Other formats

    TEI XML file   ePub eBook file  


    mail icontwitter iconBlogspot iconrss icon

Women, Development and Empowerment: A Pacific Feminist Perspective


page break
Black and white print of women working.

Taken from The Tribune, IWTC, New York, June 1989

page 67 DAY 2

The first day of the workshop had focused on an opening discussion of feminism and on the presentation of women's projects and programmes. In this session, the workshop focused on examining the type of development promoted in the Pacific, and the use of projects as strategies for the advancement of women.


In the Third World, women's advancement has mainly been in the context of “development”. Women's development and women's advancement have been linked to the provision of basic needs such as water, food, energy, housing and so on, which are the subject of development plans and strategies. It is easy to understand why overall development goals are linked to women's advancement, because governments are struggling to attain these development goals for everybody. But in this kind of context, particular concerns about women's status and women's conditions often take second place. Many women are familiar with the sort of arguments presented by political leaders or government leaders, in response to pressure for special attention to be paid to the concerns of women. This difficulty of gaining particular attention for women's advancement in the Third World is also a problem in traditional societies, which are concerned with resisting Western influence, even though “development”, to a large extent, has in fact meant Third World countries following development strategies promoted by Western countries and their economies. The page 68 fact that women in the Pacific are questioning development is not a contradiction since development patterns in the region are largely defined by our relationship to development patterns defined by the West.


I am not an expert on this subject but will share with you some of my concerns and experience with women and development in the Pacific. The word “development” to me means growth or change. In the Pacific we are guided by what are called “development plans”. Each country in the region formulates what is called a five year development plan, with their goals and objectives. Most development plans are very similar in their format and contents. If we look at the development plans of Solomon Island, Tuvalu, Fiji, Cook Islands and Kiribati, you will see that the format is almost the same with similar sectoral developments. Development plans are usually concerned about raising revenue for the country or the government, and at the same time distributing the benefits of that development through economic growth, throughout the country.

If we look at the development strategies in these plans, we will discover that a lot of emphasis is directed at raising the Gross National Product (GNP), through the development of the commercial and private sectors, the export market and through raising foreign exchange. Low priority is given to development sectors which do not generate monetary resources, for example, the social sector.

Also in these plans are very small paragraphs on women and development. Again this is a sector (like youth development) that does not generate any revenue for governments.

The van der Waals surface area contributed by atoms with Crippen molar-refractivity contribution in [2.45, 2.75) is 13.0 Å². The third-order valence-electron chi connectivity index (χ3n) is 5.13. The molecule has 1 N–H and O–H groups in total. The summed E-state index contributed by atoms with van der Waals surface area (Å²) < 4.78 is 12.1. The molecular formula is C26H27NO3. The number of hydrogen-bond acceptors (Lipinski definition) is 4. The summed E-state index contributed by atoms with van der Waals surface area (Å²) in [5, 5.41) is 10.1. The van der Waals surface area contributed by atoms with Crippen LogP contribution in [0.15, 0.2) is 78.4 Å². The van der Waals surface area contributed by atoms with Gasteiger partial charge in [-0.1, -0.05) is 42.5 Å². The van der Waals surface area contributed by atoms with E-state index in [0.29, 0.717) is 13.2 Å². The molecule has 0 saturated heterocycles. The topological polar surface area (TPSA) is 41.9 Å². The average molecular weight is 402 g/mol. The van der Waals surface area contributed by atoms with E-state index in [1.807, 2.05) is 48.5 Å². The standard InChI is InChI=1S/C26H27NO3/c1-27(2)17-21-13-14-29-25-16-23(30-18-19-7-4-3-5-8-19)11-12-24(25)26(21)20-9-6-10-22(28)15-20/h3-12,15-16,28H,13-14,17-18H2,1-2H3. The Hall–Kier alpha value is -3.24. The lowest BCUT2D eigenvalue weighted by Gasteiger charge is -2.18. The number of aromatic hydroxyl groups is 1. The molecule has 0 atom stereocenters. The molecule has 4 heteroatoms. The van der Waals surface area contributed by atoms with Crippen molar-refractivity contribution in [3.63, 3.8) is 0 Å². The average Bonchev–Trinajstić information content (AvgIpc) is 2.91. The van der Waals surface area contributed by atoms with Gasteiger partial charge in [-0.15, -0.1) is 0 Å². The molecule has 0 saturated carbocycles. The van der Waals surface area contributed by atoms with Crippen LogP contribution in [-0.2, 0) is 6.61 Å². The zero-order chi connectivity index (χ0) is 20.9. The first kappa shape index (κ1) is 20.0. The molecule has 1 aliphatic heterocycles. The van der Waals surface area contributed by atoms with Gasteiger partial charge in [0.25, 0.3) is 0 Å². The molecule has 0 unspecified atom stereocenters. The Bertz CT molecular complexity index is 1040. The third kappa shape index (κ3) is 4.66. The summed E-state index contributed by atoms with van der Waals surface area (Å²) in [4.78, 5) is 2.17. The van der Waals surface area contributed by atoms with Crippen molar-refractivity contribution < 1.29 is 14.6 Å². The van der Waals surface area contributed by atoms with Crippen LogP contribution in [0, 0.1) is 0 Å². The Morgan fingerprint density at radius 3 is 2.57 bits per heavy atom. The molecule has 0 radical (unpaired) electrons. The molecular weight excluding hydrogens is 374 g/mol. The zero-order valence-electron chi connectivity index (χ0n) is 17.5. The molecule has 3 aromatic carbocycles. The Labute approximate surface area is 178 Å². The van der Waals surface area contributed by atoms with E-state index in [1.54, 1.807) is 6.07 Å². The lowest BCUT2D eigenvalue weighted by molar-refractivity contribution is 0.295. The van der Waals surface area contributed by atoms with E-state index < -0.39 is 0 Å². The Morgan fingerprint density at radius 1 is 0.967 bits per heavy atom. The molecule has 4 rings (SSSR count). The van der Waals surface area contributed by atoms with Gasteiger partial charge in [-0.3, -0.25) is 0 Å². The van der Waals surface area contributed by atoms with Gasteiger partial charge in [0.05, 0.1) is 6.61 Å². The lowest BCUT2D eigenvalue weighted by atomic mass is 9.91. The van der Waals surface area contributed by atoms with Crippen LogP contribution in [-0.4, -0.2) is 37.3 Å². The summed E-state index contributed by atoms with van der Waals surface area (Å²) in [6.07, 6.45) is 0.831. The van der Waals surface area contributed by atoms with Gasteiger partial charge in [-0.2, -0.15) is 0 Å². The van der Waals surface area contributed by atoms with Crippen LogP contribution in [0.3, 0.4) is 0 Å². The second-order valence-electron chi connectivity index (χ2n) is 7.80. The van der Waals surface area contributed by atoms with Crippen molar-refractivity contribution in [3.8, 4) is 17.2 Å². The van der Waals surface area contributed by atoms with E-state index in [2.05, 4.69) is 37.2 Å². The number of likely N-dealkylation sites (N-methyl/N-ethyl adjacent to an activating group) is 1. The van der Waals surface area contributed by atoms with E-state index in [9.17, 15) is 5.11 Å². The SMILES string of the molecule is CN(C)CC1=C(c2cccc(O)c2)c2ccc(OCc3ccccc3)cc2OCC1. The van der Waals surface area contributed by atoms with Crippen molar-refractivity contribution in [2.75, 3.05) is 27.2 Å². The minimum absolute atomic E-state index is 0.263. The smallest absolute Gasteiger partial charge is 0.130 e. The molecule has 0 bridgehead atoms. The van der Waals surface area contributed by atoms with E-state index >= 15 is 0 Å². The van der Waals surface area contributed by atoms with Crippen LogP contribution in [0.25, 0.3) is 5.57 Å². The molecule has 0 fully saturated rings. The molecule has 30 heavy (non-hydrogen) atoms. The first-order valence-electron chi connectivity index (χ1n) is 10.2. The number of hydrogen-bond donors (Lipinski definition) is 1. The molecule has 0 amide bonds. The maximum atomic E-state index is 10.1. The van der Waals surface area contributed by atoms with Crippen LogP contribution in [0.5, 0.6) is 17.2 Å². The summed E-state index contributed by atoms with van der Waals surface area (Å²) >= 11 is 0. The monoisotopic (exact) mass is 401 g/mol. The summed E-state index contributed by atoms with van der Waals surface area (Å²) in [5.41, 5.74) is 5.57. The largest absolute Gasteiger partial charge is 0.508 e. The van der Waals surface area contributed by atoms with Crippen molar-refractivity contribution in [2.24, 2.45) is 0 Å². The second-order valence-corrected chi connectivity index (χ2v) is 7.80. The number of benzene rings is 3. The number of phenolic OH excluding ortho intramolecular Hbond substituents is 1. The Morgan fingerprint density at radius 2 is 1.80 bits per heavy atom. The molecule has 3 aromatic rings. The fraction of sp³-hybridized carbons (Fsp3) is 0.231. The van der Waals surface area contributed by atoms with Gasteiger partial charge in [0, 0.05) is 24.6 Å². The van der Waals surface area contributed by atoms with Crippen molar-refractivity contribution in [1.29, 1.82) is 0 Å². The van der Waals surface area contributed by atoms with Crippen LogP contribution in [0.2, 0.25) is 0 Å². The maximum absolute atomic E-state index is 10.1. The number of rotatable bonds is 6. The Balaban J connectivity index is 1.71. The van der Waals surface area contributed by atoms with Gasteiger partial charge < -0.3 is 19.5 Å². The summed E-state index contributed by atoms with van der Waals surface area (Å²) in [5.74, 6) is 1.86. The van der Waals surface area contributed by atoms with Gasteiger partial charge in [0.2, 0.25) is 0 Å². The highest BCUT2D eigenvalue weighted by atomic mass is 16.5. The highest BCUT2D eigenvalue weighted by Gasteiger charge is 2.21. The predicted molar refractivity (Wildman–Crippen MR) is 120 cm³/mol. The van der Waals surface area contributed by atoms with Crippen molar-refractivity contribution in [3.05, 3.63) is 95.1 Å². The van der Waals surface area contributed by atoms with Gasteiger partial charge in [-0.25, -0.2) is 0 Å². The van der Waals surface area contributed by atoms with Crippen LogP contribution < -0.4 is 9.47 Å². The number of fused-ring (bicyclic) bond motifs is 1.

page 69

These development plans depend heavily on overseas loans and aid, because our countries do not have money for these development projects. Governments have to make sure that they pay back these loans; so revenue has to be raised to pay back foreign loans. The private sector also is reliant on foreign private investment to realise profits. These development strategies do not encourage self-sufficiency which is the direction most people would wish to see their countries head towards. Although development plans talk about developing their countries to be self-sufficient, development strategies do not really work towards self-sufficiency.

Also, although development plans emphasise raising the GNP, economic growth does not always lead to equal distribution of development benefits. A country may be making a lot of money from the tourist industry, for example, but that money goes towards building roads, hotels, swimming pools or improving the airports, and not enough money goes towards building hospitals, or improving health services, or the education system, to really benefit the maximum population of the country.

Black and white cartoon questioning the reality of foreign aid.

Foreign Aid: free assistance, loans, or rip-offs? (Source: Paul Cavadino, Get Off Their Backs)

Foreign reserves may be important but the social aspects of development have to be considered. These aspects are often given less priority.

page 70

For example, the cost of living is rising all the time, an experience of development felt by many people in the Pacific. This pattern of development is not benefitting the people concerned.

Women and Development Planning

One of the regional projects coordinated by the Pacific Women's Resource Bureau of the South Pacific Commission, was to examine the development planning process which takes place in the Pacific. We wanted to find out why women were not involved in the planning process. Generally we found that most countries had very small units of national planning offices which were mostly staffed by expatriates even though they often were headed by a local. When it came to drawing up a development plan, this was done by the expatriate staff supposedly with directives from the local staff. Often these plans were based on development plans devised elsewhere; also many expatriate staff would not understand the cultural background and community issues of the countries involved.

Planning also takes place in a vacuum away from the people. Planners sit in a planning office and do the planning - they do not consult the people who may be able to make valuable contributions to development strategies.

When people do not participate in the planning process, they are unable to interpret the concepts used by the planners when they attempt to implement sections of the plan. People's exclusion from the planning process also results in their immediate and basic needs not being included in development plans, and/or receiving no budget allocation for services people would find helpful.

For countries to develop in a positive way, we need to adopt a strategy whereby people participate in the planning process of the community and of the nation. Governments have to involve people in identifying development projects, participating in formulating development plans and in monitoring the implementation of these page 71 plans. They also should be involved in the evaluation of positive and negative impacts of development plans. Only they can we hope for positive development in our countries.

Summary of Workshop Discussion
What is Development?